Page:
Benin’s constitutional justice system is 30 years old. On this occasion, various legal practitioners in Benin and the West African sub-region have been meeting since Tuesday 7 June at the Palais des Congrès in Cotonou to make a thorough assessment and define the prospects for strengthening the rule of law in Benin and Africa. The event was coupled with the first meetings of West African high courts in charge of electoral disputes under the auspices of ECOWAS.
The presidents of the constitutional courts and councils of the West African sub-region, presidents of institutions, university professors and other legal figures had three days of work in the blue room of the Palais des Congrès in Cotonou. The focus of the conference is twofold.
30th anniversary of Benin’s constitutional justice system
The first is the celebration of the 30th anniversary of the Constitutional Court of Benin. To this end, the various presidents of this high court as well as legal actors marked with their presence the official events of this celebration. The current president of this high decision-making body took the opportunity to assess the results of these 30 years of operation. Pognon, the late Conceptia Denis Ouinsou, Messrs Robert Dossou and Théodore Holo, have dared to lay the jurisprudential foundations of the rule of law and nascent democracy,” said Joseph Djogbénou, the current president of the Constitutional Court of Benin.
With these successive presidencies,” he continues, “the Constitutional Court has helped to establish the rule of law as a founding requirement and democracy as an indispensable horizon for the full development of the individual and the strengthening of the State.
What can we learn from the first meetings of West African high courts in charge of electoral disputes?
In addition, the second aspect of these meetings is the opportunity given to West African jurisdictions in charge of elections to discuss electoral disputes. Indeed, in view of the specificities of jurisdictions in Africa depending on whether we are in the French-speaking, English-speaking or Portuguese-speaking system, ECOWAS joined forces with the Constitutional Court of Benin to initiate this meeting. The meeting provides an opportunity to discuss how to resolve electoral disputes in the region. It is therefore a network of jurisdictions in charge of electoral disputes in West Africa.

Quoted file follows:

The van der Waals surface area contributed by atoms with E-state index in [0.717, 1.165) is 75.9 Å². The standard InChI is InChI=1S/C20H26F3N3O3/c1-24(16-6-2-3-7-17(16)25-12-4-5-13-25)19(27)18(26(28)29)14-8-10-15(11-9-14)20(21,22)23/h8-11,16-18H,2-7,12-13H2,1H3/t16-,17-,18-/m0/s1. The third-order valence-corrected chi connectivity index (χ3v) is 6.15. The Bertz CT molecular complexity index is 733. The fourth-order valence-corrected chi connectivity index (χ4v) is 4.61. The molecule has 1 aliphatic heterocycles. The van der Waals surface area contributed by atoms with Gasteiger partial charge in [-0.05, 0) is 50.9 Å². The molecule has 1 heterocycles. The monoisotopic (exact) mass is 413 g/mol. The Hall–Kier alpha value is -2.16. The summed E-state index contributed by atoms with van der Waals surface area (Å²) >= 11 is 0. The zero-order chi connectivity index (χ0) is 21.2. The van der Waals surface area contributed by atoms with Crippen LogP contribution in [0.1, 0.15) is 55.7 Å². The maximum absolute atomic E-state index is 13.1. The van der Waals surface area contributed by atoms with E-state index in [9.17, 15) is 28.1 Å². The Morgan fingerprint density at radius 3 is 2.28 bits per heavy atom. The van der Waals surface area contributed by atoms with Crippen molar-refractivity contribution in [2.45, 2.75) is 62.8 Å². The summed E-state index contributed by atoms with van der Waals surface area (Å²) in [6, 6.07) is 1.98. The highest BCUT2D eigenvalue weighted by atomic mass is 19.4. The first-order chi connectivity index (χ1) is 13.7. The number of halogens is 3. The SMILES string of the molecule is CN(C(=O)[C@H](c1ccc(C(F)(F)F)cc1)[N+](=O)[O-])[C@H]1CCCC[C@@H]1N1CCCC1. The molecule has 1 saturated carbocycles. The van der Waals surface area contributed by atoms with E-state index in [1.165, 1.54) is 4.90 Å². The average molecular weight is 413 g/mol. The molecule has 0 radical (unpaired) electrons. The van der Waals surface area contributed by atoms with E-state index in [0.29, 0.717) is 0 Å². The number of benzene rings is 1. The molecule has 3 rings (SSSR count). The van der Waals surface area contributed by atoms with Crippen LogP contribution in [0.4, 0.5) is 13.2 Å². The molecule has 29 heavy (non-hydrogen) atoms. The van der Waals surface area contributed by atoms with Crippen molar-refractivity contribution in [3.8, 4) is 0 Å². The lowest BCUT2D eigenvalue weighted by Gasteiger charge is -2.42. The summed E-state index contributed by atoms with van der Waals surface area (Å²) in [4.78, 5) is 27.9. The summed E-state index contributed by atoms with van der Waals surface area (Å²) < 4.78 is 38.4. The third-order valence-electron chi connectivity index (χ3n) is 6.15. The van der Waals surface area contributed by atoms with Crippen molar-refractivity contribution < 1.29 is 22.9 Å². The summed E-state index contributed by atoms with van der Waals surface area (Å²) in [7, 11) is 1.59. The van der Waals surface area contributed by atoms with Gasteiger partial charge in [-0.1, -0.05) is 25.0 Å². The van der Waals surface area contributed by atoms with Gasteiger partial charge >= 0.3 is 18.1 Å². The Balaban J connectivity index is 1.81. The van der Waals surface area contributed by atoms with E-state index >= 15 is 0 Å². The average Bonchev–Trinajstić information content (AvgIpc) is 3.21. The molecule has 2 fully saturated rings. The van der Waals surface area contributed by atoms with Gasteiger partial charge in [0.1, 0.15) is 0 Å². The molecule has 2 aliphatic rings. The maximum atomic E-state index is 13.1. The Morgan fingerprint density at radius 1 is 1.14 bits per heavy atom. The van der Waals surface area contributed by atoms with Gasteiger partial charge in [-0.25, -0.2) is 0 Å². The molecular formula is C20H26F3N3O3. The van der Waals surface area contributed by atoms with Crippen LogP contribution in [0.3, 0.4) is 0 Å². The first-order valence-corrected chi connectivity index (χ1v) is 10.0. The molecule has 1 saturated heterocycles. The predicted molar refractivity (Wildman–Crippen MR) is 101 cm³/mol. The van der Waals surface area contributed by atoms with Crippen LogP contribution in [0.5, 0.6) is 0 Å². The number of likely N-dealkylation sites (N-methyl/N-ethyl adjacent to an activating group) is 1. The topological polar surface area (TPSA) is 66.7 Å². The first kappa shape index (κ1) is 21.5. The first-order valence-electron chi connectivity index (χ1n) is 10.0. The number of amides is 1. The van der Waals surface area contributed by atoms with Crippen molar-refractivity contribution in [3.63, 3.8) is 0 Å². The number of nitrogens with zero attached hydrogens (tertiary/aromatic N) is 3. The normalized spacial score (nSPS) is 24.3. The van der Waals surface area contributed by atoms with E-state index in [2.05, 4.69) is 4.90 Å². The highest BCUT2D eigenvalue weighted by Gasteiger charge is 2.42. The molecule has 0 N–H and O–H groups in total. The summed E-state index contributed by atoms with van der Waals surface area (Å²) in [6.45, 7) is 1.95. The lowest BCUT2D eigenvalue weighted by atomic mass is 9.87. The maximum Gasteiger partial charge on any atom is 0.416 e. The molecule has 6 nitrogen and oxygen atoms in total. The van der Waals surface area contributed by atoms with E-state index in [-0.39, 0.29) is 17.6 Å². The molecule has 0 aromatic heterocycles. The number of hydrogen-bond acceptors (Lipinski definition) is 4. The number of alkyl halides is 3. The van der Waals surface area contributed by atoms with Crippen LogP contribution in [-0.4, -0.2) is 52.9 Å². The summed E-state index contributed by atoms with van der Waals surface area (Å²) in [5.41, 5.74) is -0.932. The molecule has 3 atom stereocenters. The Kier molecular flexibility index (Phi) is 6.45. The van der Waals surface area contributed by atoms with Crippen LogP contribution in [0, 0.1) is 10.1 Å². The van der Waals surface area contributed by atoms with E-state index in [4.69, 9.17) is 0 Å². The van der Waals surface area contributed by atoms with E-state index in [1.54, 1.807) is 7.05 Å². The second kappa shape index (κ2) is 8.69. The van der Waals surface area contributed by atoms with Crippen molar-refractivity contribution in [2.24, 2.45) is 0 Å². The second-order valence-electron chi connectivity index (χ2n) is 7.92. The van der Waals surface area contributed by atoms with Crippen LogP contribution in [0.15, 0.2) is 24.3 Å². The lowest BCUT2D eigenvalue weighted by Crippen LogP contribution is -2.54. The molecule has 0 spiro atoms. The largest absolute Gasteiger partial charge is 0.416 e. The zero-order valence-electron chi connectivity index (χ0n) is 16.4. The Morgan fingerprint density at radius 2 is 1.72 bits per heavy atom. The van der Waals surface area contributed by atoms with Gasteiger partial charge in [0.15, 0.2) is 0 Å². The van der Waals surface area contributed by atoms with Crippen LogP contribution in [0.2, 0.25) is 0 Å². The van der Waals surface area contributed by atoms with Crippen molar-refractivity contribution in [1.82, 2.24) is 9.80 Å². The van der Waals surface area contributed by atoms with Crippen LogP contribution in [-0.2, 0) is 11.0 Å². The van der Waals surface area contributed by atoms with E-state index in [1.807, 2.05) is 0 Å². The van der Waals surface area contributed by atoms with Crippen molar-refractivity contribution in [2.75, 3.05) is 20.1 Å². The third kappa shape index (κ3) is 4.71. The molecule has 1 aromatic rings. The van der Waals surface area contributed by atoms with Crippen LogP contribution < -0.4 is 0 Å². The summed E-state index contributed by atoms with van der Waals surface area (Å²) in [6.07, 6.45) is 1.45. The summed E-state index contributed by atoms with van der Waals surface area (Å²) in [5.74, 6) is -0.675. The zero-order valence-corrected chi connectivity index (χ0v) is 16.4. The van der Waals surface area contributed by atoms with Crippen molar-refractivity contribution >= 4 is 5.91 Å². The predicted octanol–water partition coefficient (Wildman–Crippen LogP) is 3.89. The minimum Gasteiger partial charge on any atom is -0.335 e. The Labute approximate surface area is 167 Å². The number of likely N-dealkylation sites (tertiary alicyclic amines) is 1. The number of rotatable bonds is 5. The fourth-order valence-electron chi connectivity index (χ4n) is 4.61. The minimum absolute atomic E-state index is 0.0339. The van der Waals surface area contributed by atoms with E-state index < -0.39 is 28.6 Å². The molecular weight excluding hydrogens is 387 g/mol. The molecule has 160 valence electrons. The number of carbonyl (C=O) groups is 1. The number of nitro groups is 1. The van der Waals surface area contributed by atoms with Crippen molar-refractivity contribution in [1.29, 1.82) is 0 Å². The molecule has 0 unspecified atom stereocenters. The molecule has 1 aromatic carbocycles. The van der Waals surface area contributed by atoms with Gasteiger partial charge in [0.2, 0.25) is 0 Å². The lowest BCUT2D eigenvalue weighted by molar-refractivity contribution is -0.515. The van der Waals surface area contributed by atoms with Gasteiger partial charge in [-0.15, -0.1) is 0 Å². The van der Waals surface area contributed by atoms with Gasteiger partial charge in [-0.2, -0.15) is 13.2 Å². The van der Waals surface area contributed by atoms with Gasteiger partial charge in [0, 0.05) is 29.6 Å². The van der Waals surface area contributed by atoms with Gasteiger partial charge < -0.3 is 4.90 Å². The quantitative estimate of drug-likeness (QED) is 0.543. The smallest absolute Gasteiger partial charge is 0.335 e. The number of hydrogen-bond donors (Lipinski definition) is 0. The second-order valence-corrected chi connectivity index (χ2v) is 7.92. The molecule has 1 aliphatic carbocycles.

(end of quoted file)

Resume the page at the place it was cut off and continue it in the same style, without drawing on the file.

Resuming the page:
On this occasion, the Vice President of Benin, Mariam Chabi Talata, who opened the ceremony, emphasised the need to set up this network in a context where electoral disputes are legion. “As far as networking is concerned, to deprive ourselves of this strategy in the face of their current difficulties is to deny our institutions any possibility of progress. By networking, our constitutional courts can take maximum advantage of their plurality, diversity and proximity to improve their statutes, their standards, their tools, their functioning and their performance for the benefit of the people and our respective States,” she said.
At the end of the meeting on Thursday, the various courts present adopted by consensus the creation of a network of West African constitutional courts in charge of electoral disputes. In the same vein, a monitoring committee made up of member jurisdictions from the different language areas has been set up. The said committee is responsible for appointing a team of consultants to draft the basic texts (status, rules of procedure) of this body. It will also be responsible for preparing and convening the second meetings of the constitutional courts in charge of electoral disputes in order to approve the texts.
Finally, it should be noted that the election management bodies of Benin, Ivory Coast, Niger, Togo, Sierra Leone, Liberia, Gambia, Guinea Bissau and Ghana were present at this meeting. Not to mention experts with proven experience in the management of electoral disputes in English, French and Portuguese speaking countries.